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provide clear mechanisms

provide clear mechanisms for users to report when data is inaccessible, unusable or contains errors, and have a process in place to act on those reports quickly, which may involve passing them on to the original publisher of the data 6.6 Creating routine reports All portals studied measured of the number of datasets that they contain. They were usually less effective at reporting other information about the data, such as which datasets are most downloaded, or measures of the overall quality of the data the portal holds. Maintaining data quality was a priority for all the portals we looked at. The majority of portal owners told us that quality (along with re-use) was what they most wanted to measure about their data. As the Norwegian portal owner put it, ‘sustainability comes down to data quality’. The majority of portal owners were aware of and enthusiastic about OpenDataMonitor, 71 a project that measures and compares data quality. Very few, however, had routine processes in place for measuring data quality, such as creating reports. To review and report on data quality in a systematised way may have been too resource-intensive for portals operating with small teams on low budgets. On the other hand, many portals had such reporting processes in place for metadata. An example is the UK national portal’s reports page 72 which includes reports about datasets with broken links, missing resources, and datasets where the only resource is an HTML page. However this was not the case for all portals we looked at and in some cases portals did have these reporting features but they were not regularly updated. 6.7 Making data accessible Support for data requests was another aspect of Open Data operations mentioned by Open Data portal owners. Nine out of the eleven that we spoke to had a data-request function in some form. Most had a form that users could fill out, although several told us that, even with such a form provided, it was more common to receive data requests through other mediums such as Twitter. All the portal owners we spoke to recognised that data-request functions fulfilled an important need, connecting them with their user communities. However, several portal owners told us that they found that a simple request form was not the best way to meet this need. Having a form can lead to the portal owners' time being consumed by responding to requests that cannot be met, or requests for specific statistics, rather than data. Several portal owners told us that responding to end-user requests placed a high demand on their resources. The Austrian portal owner, for instance, described datarequest forms – which often have to be responded to within a fixed time period – as ‘not a sustainable way’ for users to request data. ‘You get every kind of request: some useful, many not,’ they explained. 71 European Data Portal, 2016, Portal version 1 - User manual 72 UK Open Data Portal, Data Reports 50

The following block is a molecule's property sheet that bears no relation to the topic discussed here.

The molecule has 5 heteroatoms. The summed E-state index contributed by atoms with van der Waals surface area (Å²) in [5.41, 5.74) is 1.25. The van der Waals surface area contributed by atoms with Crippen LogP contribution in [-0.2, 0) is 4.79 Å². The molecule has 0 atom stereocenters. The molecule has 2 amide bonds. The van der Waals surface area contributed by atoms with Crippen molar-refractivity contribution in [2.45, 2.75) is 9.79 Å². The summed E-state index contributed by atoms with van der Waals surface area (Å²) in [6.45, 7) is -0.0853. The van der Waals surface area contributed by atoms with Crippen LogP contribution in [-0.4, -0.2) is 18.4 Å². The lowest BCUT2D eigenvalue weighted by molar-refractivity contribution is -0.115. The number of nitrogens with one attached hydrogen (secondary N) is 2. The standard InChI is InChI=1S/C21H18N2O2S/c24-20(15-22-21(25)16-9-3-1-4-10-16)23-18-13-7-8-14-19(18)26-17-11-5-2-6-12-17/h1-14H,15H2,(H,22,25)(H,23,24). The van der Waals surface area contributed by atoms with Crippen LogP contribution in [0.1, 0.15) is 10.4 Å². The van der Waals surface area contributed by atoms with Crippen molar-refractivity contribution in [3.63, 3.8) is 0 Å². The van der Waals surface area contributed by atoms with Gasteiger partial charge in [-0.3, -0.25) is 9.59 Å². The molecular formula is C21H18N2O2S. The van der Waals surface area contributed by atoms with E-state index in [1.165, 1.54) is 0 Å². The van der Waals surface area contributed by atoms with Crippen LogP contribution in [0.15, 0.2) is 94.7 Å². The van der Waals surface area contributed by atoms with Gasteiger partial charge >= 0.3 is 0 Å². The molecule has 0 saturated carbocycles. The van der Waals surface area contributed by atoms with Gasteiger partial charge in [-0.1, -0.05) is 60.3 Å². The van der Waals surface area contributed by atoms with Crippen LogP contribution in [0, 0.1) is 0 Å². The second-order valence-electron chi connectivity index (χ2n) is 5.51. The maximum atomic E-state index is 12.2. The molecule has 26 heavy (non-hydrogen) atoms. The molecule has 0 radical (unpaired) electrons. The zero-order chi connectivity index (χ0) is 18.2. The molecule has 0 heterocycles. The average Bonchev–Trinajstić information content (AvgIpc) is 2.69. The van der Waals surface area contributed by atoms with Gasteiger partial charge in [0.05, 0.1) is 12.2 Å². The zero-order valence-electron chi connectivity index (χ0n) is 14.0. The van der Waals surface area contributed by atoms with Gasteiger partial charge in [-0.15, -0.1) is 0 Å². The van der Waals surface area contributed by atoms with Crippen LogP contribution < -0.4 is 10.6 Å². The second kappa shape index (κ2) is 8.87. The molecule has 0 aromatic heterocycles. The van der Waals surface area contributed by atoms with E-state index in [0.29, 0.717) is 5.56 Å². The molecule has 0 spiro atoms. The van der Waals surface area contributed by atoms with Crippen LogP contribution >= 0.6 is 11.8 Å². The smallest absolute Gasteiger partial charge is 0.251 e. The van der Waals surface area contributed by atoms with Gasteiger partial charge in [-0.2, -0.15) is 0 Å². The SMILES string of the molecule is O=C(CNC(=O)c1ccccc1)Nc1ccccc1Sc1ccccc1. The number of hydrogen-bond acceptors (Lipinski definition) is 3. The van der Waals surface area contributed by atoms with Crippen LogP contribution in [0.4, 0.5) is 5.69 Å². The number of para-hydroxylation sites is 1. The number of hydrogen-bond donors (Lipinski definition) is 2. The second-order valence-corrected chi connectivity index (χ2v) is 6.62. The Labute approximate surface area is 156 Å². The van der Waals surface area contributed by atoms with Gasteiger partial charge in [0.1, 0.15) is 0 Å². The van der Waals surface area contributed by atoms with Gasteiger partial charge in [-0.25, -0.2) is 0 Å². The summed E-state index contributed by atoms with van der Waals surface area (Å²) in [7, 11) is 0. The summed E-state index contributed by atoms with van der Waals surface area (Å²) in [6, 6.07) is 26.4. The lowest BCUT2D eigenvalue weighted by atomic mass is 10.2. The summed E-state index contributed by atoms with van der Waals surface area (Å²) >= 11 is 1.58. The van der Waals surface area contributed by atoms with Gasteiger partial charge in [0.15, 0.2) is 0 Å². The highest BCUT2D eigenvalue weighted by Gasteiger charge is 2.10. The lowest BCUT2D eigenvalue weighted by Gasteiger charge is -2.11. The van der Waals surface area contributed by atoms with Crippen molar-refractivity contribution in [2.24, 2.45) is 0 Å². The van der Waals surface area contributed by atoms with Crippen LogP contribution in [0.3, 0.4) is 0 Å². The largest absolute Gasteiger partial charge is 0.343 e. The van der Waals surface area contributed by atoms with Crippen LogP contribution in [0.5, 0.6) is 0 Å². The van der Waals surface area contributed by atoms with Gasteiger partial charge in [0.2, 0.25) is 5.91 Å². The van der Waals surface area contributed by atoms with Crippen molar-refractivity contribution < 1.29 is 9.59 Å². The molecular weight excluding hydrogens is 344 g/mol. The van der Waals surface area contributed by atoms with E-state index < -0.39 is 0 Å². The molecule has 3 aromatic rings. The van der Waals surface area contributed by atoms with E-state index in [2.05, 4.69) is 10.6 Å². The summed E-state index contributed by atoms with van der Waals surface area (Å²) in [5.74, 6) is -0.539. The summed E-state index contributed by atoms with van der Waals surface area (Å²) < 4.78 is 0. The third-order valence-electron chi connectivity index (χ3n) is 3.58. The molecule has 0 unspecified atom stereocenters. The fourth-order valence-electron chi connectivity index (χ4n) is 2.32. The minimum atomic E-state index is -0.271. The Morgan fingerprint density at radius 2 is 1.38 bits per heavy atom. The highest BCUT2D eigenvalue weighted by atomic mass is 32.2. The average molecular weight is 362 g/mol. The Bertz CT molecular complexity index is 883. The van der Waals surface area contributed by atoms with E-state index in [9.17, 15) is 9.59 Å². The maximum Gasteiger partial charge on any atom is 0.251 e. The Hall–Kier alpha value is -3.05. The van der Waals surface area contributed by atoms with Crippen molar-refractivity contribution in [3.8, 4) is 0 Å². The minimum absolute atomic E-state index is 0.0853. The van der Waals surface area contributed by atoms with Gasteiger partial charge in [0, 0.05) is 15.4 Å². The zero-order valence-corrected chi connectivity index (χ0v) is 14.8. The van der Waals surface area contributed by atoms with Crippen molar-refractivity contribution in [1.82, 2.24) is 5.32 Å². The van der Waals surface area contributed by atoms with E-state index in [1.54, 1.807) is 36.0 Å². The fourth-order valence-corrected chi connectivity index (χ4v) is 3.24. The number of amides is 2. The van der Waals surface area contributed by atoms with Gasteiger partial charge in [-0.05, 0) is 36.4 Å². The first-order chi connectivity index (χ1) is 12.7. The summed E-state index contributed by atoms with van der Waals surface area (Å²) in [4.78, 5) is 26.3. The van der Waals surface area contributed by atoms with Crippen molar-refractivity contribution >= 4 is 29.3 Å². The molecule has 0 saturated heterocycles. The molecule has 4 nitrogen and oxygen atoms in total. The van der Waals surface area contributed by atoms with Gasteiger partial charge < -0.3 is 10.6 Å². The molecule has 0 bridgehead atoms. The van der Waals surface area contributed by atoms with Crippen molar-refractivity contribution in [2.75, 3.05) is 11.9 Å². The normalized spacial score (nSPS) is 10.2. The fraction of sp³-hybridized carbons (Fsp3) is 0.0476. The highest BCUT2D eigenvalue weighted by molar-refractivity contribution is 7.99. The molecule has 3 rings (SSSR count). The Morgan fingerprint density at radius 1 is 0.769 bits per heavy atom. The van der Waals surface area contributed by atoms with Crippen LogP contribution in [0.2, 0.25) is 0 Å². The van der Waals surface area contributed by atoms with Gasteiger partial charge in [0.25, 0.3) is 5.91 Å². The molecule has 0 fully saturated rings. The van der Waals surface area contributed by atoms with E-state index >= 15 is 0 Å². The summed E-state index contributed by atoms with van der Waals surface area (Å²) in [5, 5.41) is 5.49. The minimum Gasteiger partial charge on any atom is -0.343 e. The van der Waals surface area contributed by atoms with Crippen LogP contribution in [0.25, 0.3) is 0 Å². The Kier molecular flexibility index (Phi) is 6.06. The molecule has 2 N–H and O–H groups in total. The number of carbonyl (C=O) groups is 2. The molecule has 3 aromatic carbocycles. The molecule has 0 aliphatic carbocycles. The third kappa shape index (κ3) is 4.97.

‘It’s difficult to have resources to address them all so it’s better to have conversations to ask developer groups what they want to know.’ Some portals - for instance Norway, Vienna, Bath:hacked and the UK - therefore try to encourage users to request data in other ways that are more interactive and streamlined, such as at meetups or via social media. Several portal owners made a comparison to Freedom of Information requests, which can place a similar burden on government departments. One way that data portal owners have tried to address users not knowing what data was available is to encourage publishers, such as government departments, to publish data inventories. However, for most portals we explored this had not been possible, and in those cases where it had been attempted it is not clear that it reduced or focused further requests. Several portals, such as the UK national portal and the Vienna City portal, told us that they published the user requests they received. The owner of the Vienna portal told us they had a ‘red light function’ to demonstrate when users had requested data but data holders had not released it, making it clear to users where responsibility lay. They told us that this transparency and accountability was important to maintaining a good relationship with users. 6.8 Onboarding new users The three types of users described above — end-users, publishers and monitors — have different levels of interaction with an Open Data portal and different levels of on-boarding are required. 6.8.1 On-boarding end-users End-users typically need little on-boarding. They may be casual visitors to the site, in which case the portal’s User Experience (UX) should guide them to the data they are looking for, or through the process of requesting it. Portals often have more involved users who may wish to subscribe to dataset updates, or enter into conversations about the availability of Open Data. Again, on-boarding these users should be done through effective UX design. 6.8.2 On-boarding publishers Publishers require a more sophisticated on-boarding process. Open Data portals may have several different modes of interaction. Depending on the design of the portal, datasets may be uploaded or merely registered. The portal may require metadata about the dataset, or it may support the creation of APIs and visualisations. The portal may automatically harvest data from other portals or websites, or only accept manual additions. Portal owners should have a clear, agreed scope for the types of dataset publication and publishers that it supports. The means of on-boarding publishers vary depending on the scale of the portal. Open Data portals that only host data from a single organisation need to on-board individuals from across the hosting organisation – a local authority, for example. Open Data portals set up to serve a local area and national Open Data portals tend to view publishers as organisations rather than individuals, and need 51